Intermittent Fasting For PCOS
Is Intermittent Fasting Effective for PCOS Weight Loss? Here's What a Dietitian Says
Intermittent fasting (IF) has taken off as one of the most popular ways to lose weight. And it's no surprise; some people have lost their stubborn belly fat, stopped their sugar cravings, and totally transformed their bodies. IF has also been linked to other health benefits, such as lowering blood sugar, reducing inflammation, and helping blood pressure.
Because IF has become such a popular way to lose weight, some people are curious about whether it can help women with PCOS lose weight. After all, it's notoriously hard to lose weight with PCOS, thanks to an imbalance of hormones and increased likelihood of insulin resistance. But is intermittent fasting really the key to help you lose weight if you have PCOS? We asked registered dietitian Abbey Sharp for her insight.
"The studies looking at PCOS and IF have found that IF may have positive effects only when it is followed strictly and accurately," Abbey told POPSUGAR. "This may be difficult since the diet can be hard to adhere to." She added that dieting in such a strict way could actually worsen PCOS symptoms since many people who lose weight, especially on a strict diet, tend to gain it back. "Dieting and restricting may lead to binge-like behaviors, which may cause weight gain and worsened symptoms," she said.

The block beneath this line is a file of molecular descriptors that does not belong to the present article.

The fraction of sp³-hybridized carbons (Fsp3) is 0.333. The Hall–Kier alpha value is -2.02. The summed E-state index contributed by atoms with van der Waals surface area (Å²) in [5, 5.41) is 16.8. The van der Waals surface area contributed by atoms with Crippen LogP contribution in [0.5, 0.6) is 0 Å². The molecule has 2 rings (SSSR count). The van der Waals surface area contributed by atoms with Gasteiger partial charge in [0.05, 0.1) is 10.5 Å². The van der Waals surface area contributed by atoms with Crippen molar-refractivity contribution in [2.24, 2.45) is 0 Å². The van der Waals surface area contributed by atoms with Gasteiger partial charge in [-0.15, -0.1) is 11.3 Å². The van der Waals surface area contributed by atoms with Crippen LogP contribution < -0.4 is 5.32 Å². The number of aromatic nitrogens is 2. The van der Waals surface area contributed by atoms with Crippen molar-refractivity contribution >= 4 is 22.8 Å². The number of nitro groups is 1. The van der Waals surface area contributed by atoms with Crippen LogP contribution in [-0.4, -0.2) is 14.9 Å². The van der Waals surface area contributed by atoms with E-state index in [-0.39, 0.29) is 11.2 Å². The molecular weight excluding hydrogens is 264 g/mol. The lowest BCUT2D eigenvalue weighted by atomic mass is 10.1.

However, there are some other PCOS symptoms that intermittent fasting may be beneficial for: IF may reduce stress and inflammation, which are associated with PCOS.
Overall, she said there aren't enough long-term studies that evaluate whether long-term weight loss is sustainable with intermittent fasting. "There is some evidence that intermittent fasting is known to cause weight loss; however, whether that can be sustained is a whole other story," she said. "The short answer for whether IF is good for people with PCOS to lose weight is no. There is not enough research that IF has concrete benefits for insulin resistance. Larger-scale and longer studies needed to examine fasting benefits in treatment of metabolic diseases."
If you do have PCOS and still would like to try intermittent fasting, it should be done under careful observation of a doctor.